Chairman Bob (Bob Ehrlich over at DTC Perspectives), in stiff upper-lip fashion, predicts that the "best is yet to come" for DTC marketers. Au contraire, I say. Or, to be more precise, it will be the best of times and the worst of times for DTC marketers.
The Worst of Times
Because I am a glass half-empty guy, let's examine how this is the worst of times first.
Pharma companies, like many other advertisers, plan to cut back on TV advertising. See "Pull Back from DTC on TV?". I don't think this is good for the marketers who specialize in TV advertising.
Regardless of the medium, DTC may become so difficult to do -- from a regulatory and PR perspective -- that pharma will pull back on DTC spending generally and either use the savings to increase shareholder value, spent it on R&D, or use it for other kinds of promotion -- especially the kind that offers better return on investment (see, for example, "eDetailing ROI Better Than DTC?").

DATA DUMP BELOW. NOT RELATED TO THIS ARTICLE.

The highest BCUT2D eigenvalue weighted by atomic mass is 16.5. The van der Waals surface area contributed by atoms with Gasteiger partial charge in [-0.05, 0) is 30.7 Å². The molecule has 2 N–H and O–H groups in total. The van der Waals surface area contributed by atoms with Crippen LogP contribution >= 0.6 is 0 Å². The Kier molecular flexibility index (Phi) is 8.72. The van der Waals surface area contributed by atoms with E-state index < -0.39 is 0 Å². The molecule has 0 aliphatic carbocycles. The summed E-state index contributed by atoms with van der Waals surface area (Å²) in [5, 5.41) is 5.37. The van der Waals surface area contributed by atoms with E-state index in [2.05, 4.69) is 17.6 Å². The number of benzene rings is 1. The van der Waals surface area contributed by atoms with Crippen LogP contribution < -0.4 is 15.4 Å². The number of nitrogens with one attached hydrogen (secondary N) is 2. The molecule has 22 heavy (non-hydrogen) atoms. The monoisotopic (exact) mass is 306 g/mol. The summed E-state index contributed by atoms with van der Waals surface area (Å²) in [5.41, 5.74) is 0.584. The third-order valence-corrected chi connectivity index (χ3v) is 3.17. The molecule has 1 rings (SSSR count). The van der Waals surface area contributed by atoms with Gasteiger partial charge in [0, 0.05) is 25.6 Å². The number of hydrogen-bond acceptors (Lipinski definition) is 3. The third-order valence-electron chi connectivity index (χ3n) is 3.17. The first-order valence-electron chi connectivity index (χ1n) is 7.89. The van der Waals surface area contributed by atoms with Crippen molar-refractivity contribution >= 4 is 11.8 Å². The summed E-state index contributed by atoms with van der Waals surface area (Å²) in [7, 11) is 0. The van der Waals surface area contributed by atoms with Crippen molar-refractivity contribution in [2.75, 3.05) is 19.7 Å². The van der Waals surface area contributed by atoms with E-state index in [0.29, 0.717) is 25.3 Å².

BMS, taking one small step for a pharmaceutical company, one giant leap for the pharmaceutical industry, has decided to cut out DTC for new drugs altogether -- at least for the first year after launch (see "New DTC Principles Emerging").
The Best of Times
Chairman Bob and others have argued that DTC marketers will have to learn new tricks to survive and prosper (see, for example, "DTC in 2005: Old Dogs, New Tricks?"). One thing they'll have to learn for sure is how to convey risk information that is readable and easy to understand (see "Future of Drug Print Ads").
There may be opportunities in new media such as e-marketing and other patient relationship channels. This is supposedly where DTC marketers will find the best of times in the next few years. I'm still not convinced (see, for example, "Pharma eMarketing at Tipping Point?").
I don't think old dogs can be taught new tricks. So it's going to be the worst of times ahead for them. On the other hand, the new dogs of DTC advertising -- e-marketers? -- may have a shot at the best of times.